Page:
US State Department report accuses SA officials in trafficking networks
By Siyabonga Mkhwanazi | IOL News |
A report from the US State Department has accused top officials in government in South Africa of being involved in human trafficking networks.
The report said while Pretoria was making strides in combating human trafficking, a lot of work still needed to be done. People were trafficked for sex and labour.
In its operations, the Hawks and other agencies have arrested foreign nationals from Mozambique, Malawi, Zimbabwe, Ethiopia, Bangladesh, Lesotho and other countries who have been accused of trafficking.
There were South Africans who were trafficked from rural areas to urban centres like Johannesburg, Bloemfontein, Cape Town and Durban.
“Official complicity in trafficking crimes, especially by police and immigration officials, facilitated the operation of traffickers and organised syndicates engaging in trafficking,” reads the report.
The government has over the years tried to scale up investigations and expedite prosecutions of those behind trafficking syndicates.
But the US report noted that the government did not have a budget dedicated to anti-trafficking training, instead individual departments and agencies working on the programme made their own contributions. The Department of Justice had made available R1.7 million for training.
The report further said the National Prosecuting Authority and other law enforcement agencies have to get more cases before court.
But the government still has to address some of the challenges in meeting minimum standards to fight trafficking, it said.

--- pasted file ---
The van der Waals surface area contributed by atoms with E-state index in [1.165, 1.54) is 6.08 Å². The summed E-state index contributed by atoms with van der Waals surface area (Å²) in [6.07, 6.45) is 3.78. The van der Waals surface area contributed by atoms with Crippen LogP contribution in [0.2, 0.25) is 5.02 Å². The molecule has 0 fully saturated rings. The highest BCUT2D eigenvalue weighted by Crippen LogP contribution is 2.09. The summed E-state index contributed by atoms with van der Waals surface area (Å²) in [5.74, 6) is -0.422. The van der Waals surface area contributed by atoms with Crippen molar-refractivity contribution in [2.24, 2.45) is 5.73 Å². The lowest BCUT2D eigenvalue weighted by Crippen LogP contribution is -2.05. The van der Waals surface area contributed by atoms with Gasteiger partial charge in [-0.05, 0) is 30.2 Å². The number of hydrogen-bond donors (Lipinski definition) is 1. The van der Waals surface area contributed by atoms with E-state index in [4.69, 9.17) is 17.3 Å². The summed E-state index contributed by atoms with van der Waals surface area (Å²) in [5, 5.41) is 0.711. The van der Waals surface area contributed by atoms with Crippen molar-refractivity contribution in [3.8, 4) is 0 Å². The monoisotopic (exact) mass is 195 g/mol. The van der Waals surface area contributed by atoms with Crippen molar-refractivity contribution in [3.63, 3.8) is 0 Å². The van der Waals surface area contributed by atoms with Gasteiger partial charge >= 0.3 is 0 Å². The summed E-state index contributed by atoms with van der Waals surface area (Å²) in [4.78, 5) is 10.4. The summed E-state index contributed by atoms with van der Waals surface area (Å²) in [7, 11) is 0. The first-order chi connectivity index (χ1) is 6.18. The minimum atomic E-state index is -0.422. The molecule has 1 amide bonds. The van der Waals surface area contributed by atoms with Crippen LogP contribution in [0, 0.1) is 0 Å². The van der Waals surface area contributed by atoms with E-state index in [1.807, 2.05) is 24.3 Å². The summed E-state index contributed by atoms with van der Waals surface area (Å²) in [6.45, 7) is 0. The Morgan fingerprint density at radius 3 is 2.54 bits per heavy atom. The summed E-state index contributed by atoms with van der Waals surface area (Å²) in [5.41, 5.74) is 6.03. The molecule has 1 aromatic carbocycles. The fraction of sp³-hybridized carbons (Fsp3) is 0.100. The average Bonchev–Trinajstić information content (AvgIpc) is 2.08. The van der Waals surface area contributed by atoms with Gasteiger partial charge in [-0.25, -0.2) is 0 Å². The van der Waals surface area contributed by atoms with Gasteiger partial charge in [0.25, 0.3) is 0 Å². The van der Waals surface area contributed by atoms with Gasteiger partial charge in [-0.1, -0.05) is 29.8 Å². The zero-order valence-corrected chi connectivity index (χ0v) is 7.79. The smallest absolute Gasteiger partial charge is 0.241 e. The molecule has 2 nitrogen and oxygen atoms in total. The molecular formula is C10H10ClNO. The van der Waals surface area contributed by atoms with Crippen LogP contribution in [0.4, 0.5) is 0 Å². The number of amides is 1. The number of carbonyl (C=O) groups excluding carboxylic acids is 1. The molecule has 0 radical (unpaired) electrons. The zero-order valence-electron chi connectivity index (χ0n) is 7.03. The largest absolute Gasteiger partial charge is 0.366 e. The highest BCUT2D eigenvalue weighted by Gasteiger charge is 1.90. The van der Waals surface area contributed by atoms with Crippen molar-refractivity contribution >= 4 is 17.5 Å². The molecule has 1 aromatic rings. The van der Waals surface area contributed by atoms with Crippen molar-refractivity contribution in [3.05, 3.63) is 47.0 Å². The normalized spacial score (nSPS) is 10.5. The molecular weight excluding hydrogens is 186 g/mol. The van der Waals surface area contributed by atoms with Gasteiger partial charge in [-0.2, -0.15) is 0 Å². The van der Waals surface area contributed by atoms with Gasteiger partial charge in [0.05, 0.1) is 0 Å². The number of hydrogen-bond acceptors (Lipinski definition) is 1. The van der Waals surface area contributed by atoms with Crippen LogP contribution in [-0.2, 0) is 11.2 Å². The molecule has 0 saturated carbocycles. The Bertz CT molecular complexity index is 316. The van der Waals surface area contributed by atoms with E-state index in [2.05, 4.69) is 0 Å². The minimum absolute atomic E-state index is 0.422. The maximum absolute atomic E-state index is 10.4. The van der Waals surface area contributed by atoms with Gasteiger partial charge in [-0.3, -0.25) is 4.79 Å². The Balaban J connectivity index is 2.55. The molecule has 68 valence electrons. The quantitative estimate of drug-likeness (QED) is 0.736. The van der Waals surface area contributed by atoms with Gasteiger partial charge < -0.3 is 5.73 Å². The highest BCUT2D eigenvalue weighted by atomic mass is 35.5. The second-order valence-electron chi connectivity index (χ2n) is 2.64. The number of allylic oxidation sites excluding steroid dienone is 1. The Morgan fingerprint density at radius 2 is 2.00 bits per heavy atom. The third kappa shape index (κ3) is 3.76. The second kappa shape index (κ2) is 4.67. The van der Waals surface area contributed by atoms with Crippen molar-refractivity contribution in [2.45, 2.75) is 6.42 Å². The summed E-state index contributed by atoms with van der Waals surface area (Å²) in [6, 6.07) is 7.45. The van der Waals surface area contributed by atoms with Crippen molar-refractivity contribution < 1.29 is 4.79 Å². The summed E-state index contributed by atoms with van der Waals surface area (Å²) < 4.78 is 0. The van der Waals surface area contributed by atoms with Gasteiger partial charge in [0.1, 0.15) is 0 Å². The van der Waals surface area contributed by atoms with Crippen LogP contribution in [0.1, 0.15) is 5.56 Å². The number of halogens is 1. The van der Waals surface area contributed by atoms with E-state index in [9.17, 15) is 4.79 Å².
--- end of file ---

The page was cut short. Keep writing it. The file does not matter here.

“The government of South Africa does not fully meet the minimum standards for the elimination of trafficking, but is making significant efforts to do so. These efforts included increasing investigations and convictions of traffickers; investigating and prosecuting some allegedly complicit government officials; coordinating with foreign governments on trafficking investigations and repatriation of victims; increasing coordinated labour inspections to investigate forced labour; adopting an anti-trafficking NAP (national action plan); accrediting two shelters; and expanding awareness-raising activities,” states the report.
But the government can do more to fight the scourge of human trafficking.
One of the shortcomings was a lack of training and capacity by law enforcement agencies “to identify and refer trafficking victims to care”.
However, the report found that the government has been prosecuting some of the cases of trafficking.
It has put in place tough penalties to act against criminal syndicates involved in sex and labour trafficking.
Criminals involved in trafficking have received sentences ranging from 15 years to life imprisonment.
The report said some of the people behind trafficking and related crimes were in government.
“The government recognised official complicity as a key challenge in addressing all transnational crime, including human trafficking, and investigated and prosecuted government officials during the reporting period. The government prosecuted the co-defendant of an acting judge, who was deceased before criminal proceedings began, for multiple trafficking-related crimes.
“The government charged three SAPS officers for extorting potential trafficking victims in a case reported in 2021; the case remained ongoing. Two NPA prosecutors were implicated in a potential corruption scheme for obstructing efforts to hold a high-profile, public figure accountable for alleged child sex trafficking over several years; the government did not report any actions taken against the prosecutors,” said the report.
It added that a number of officials from the Department of Home Affairs were arrested for corruption.
It accused the SAPS and the Department of Social Development of failing to help victims of trafficking.